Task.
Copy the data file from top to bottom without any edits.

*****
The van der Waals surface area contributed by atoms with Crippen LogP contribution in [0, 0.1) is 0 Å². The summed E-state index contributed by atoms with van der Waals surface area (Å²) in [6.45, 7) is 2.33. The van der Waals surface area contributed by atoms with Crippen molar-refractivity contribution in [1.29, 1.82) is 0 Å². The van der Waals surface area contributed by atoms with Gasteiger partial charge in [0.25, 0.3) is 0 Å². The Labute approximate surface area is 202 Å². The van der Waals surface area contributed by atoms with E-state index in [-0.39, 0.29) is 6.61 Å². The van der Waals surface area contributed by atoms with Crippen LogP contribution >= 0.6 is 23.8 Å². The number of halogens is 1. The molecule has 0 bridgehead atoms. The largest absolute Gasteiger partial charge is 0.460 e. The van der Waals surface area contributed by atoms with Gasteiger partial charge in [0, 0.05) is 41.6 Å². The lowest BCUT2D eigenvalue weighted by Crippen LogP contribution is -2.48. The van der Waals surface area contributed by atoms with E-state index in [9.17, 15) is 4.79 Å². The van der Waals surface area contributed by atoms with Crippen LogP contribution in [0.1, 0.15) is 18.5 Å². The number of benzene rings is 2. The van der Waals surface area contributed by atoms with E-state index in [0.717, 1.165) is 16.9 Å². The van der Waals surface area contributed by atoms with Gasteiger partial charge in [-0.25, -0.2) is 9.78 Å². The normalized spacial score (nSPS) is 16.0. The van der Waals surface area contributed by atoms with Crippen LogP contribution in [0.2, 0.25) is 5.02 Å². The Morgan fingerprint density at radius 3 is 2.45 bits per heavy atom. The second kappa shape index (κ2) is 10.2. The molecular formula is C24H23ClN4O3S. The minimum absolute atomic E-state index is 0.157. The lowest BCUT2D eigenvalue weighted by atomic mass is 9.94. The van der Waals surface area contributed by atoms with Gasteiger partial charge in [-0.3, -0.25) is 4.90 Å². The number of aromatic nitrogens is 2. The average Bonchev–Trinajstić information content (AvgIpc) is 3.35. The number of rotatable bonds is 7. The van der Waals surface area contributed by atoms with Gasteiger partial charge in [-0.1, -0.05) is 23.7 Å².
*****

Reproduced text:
The van der Waals surface area contributed by atoms with Crippen LogP contribution in [0, 0.1) is 0 Å². The summed E-state index contributed by atoms with van der Waals surface area (Å²) in [6.45, 7) is 2.33. The van der Waals surface area contributed by atoms with Crippen molar-refractivity contribution in [1.29, 1.82) is 0 Å². The van der Waals surface area contributed by atoms with Gasteiger partial charge in [0.25, 0.3) is 0 Å². The Labute approximate surface area is 202 Å². The van der Waals surface area contributed by atoms with E-state index in [-0.39, 0.29) is 6.61 Å². The van der Waals surface area contributed by atoms with Crippen LogP contribution >= 0.6 is 23.8 Å². The number of halogens is 1. The molecule has 0 bridgehead atoms. The largest absolute Gasteiger partial charge is 0.460 e. The van der Waals surface area contributed by atoms with Gasteiger partial charge in [0, 0.05) is 41.6 Å². The lowest BCUT2D eigenvalue weighted by Crippen LogP contribution is -2.48. The van der Waals surface area contributed by atoms with E-state index in [9.17, 15) is 4.79 Å². The van der Waals surface area contributed by atoms with Crippen LogP contribution in [0.1, 0.15) is 18.5 Å². The number of benzene rings is 2. The van der Waals surface area contributed by atoms with E-state index in [0.717, 1.165) is 16.9 Å². The van der Waals surface area contributed by atoms with Gasteiger partial charge in [-0.25, -0.2) is 9.78 Å². The normalized spacial score (nSPS) is 16.0. The van der Waals surface area contributed by atoms with Crippen LogP contribution in [0.2, 0.25) is 5.02 Å². The Morgan fingerprint density at radius 3 is 2.45 bits per heavy atom. The second kappa shape index (κ2) is 10.2. The molecular formula is C24H23ClN4O3S. The minimum absolute atomic E-state index is 0.157. The lowest BCUT2D eigenvalue weighted by atomic mass is 9.94. The van der Waals surface area contributed by atoms with Gasteiger partial charge in [-0.3, -0.25) is 4.90 Å². The number of aromatic nitrogens is 2. The average Bonchev–Trinajstić information content (AvgIpc) is 3.35. The number of rotatable bonds is 7. The van der Waals surface area contributed by atoms with Gasteiger partial charge in [-0.1, -0.05) is 23.7 Å².